"The thought that someone can file a lawsuit based in part on a choice they have made regarding where to dine and what to eat is disturbing," Christianne Ricchi, board member of the National Restaurant Association, said Thursday at a hearing with the House Judiciary subcommittee on commercial law.
"I fear for the industry and the impact these lawsuits could have on the economy," said Ricchi, the owner of i Ricchi, an Italian restaurant in Washington.
To fend off lawyers' and consumers' claims that supersized portions and fast food are making them fat, the association and the food industry are lobbying Congress to pass a bill by Rep. Ric Keller, R-Fla., which would protect them from lawsuits. No similar bill has been introduced in the Senate.
Keller, who received $2,500 from the National Restaurant Association in the 2000 election year, argued that the lawsuits are frivolous and won't solve the obesity problem.
"Of course, this litigation won't make anyone skinnier, but it would make the lawyers' bank accounts fatter," Keller said.
In 2001, obesity became a concern because the surgeon general said that the disease was turning into an epidemic. About 60 percent of the nation's adult population and 13 percent of children are overweight, according to the Centers for Disease Control and Prevention.
Recently, consumers have begun suing fast food chains like McDonald's and Wendy's, arguing that the food has contributed to their obesity and diseases such as diabetes.
John F. Banzhaf, a law professor at George Washington University, told lawmakers at the hearing that if the lawsuits really are frivolous, then the restaurants shouldn't have to ask Congress for help.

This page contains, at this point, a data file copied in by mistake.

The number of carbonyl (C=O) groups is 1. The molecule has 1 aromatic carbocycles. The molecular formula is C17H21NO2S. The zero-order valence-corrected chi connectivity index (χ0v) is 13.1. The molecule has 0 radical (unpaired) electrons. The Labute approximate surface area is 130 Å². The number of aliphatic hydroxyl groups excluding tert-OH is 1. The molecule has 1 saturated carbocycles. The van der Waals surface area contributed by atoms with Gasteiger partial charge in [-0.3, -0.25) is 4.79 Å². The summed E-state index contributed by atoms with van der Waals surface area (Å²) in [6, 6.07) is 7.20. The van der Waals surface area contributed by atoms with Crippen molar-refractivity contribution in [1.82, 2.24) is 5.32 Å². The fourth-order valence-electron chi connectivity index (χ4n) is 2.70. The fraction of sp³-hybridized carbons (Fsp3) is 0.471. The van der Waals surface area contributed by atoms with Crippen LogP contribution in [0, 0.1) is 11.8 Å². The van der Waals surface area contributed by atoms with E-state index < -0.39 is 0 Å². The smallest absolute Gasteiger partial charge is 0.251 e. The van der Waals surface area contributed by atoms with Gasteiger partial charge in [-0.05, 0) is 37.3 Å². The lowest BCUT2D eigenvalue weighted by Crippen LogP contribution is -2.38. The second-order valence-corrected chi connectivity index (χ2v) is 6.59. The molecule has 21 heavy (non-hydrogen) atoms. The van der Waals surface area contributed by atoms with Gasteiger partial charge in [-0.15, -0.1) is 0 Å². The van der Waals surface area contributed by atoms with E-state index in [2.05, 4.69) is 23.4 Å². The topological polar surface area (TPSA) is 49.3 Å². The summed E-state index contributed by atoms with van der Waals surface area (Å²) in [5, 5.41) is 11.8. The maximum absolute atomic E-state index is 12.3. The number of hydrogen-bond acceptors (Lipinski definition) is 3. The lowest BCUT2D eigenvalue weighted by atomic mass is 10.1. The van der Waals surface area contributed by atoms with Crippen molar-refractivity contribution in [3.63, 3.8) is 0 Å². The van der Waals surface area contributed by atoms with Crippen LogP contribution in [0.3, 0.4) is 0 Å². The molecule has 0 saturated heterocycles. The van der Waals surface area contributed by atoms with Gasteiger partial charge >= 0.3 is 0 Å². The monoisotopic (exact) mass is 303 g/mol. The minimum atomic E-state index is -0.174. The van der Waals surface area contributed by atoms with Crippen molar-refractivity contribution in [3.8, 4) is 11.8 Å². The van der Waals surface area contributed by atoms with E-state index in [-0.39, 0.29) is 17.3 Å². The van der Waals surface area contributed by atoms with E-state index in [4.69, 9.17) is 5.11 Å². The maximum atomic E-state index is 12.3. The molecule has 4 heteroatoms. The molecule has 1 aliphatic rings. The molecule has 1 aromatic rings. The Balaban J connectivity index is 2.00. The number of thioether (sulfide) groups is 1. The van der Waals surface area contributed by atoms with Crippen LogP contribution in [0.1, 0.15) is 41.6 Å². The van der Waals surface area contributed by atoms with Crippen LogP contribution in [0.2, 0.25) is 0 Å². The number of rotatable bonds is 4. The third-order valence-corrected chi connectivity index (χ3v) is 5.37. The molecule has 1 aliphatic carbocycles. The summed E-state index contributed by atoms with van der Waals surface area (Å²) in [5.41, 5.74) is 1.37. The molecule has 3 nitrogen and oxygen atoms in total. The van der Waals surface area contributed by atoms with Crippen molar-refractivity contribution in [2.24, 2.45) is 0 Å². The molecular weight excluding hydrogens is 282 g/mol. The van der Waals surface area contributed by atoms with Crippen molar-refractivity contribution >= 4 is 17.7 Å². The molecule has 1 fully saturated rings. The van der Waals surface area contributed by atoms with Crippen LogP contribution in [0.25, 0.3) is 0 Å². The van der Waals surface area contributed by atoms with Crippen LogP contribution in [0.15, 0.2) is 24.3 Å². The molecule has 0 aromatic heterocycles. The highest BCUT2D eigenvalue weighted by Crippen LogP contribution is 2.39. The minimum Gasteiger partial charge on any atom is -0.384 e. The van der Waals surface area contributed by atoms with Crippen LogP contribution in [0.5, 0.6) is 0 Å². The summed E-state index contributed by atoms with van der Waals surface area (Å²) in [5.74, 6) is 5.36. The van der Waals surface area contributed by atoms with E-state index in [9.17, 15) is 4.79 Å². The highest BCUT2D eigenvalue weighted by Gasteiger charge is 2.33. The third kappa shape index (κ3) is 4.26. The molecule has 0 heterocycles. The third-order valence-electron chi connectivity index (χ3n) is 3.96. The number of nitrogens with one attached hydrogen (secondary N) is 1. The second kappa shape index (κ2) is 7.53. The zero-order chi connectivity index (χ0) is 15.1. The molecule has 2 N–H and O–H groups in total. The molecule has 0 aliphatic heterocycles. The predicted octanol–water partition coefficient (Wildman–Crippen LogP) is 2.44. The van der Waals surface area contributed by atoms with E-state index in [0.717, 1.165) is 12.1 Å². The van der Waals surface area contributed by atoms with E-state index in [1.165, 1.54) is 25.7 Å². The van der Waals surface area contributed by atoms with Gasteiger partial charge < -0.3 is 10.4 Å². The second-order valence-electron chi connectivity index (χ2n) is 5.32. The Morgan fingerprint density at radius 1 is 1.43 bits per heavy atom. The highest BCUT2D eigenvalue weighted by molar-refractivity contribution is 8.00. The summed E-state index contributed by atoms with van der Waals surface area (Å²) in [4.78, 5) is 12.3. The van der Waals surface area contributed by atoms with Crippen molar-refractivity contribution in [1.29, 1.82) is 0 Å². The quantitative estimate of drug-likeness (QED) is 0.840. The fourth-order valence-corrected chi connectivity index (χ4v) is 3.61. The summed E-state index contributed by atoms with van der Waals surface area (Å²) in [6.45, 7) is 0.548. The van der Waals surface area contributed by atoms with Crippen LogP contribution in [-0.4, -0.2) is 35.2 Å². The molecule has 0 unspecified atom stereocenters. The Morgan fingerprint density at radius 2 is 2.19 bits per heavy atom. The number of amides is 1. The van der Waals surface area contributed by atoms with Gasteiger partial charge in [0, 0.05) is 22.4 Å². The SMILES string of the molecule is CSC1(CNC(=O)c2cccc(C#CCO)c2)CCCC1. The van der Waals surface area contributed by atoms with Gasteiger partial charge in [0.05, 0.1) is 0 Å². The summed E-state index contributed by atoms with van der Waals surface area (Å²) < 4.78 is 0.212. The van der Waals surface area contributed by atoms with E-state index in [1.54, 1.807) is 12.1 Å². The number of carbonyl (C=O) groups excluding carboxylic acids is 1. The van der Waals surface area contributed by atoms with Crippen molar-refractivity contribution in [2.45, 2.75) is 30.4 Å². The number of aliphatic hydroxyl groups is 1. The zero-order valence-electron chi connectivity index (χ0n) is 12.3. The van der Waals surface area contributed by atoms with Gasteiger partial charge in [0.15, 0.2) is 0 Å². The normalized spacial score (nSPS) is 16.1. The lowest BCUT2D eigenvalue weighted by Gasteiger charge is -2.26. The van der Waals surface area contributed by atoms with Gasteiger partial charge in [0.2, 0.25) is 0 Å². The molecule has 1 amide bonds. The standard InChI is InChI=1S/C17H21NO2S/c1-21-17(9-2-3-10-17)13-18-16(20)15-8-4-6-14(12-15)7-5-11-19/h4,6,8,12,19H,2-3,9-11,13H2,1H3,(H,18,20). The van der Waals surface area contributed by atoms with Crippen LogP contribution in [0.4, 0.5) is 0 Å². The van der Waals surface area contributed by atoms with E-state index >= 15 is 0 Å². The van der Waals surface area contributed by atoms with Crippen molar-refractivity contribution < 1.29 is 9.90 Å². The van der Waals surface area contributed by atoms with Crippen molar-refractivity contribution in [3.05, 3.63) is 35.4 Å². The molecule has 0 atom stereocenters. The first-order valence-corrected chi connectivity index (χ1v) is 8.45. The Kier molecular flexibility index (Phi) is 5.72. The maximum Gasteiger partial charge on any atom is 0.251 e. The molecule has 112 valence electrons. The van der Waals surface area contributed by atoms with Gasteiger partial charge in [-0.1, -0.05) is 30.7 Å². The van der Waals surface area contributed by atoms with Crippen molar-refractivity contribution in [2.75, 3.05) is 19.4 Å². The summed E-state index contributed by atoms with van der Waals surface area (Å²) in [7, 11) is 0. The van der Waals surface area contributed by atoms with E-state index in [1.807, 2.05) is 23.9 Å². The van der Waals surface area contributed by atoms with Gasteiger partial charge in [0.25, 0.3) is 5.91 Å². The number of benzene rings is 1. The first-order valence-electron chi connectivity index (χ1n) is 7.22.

"Note that the smoker lawsuits, the nonsmoker lawsuits, and the lawsuits by the states against the tobacco industry, all were initially called frivolous," Banzhaf told lawmakers at the hearing. "But they have all proven their worth and helped to make a significant dent in the public health problem of smoking."
Banzhaf, an anti-tobacco crusader, compared fast food restaurants to tobacco companies, saying that some of them are using deceptive advertising and need to be more open about the nutrition content of their food.
The Grocery Manufacturers of America disagreed with the comparison. Spokesman Gene Grabowski said in an interview that food companies are much different from tobacco businesses.
"The food industry offers 60,000 items in a grocery store today," he said. "There's a wide variety — low fat, no fat, there's an array of calories — so you can make a choice. You can't make that choice with a tobacco product."
Food companies worry that they too will face lawsuits. Last month, a California attorney sued Nabisco, claiming its Oreo cookies contained harmful unlabeled fats. Within days, the lawsuit was dropped.
Rep. Mel Watt, the top Democrat on the subcommittee, said after the hearing that while restaurant and food industries believe they should be protected from lawsuits, Congress should not interfere with people's right to sue them.
"For me, this is not about obesity," said Watt, of North Carolina. "I think we have to respect the court system.
"The courts do a lot of things I don't like," he said, "but I have had to work with that system."
In 2000 and 2002, Watt did not receive any contributions from the National Restaurant Association, according to The Center for Responsible Politics.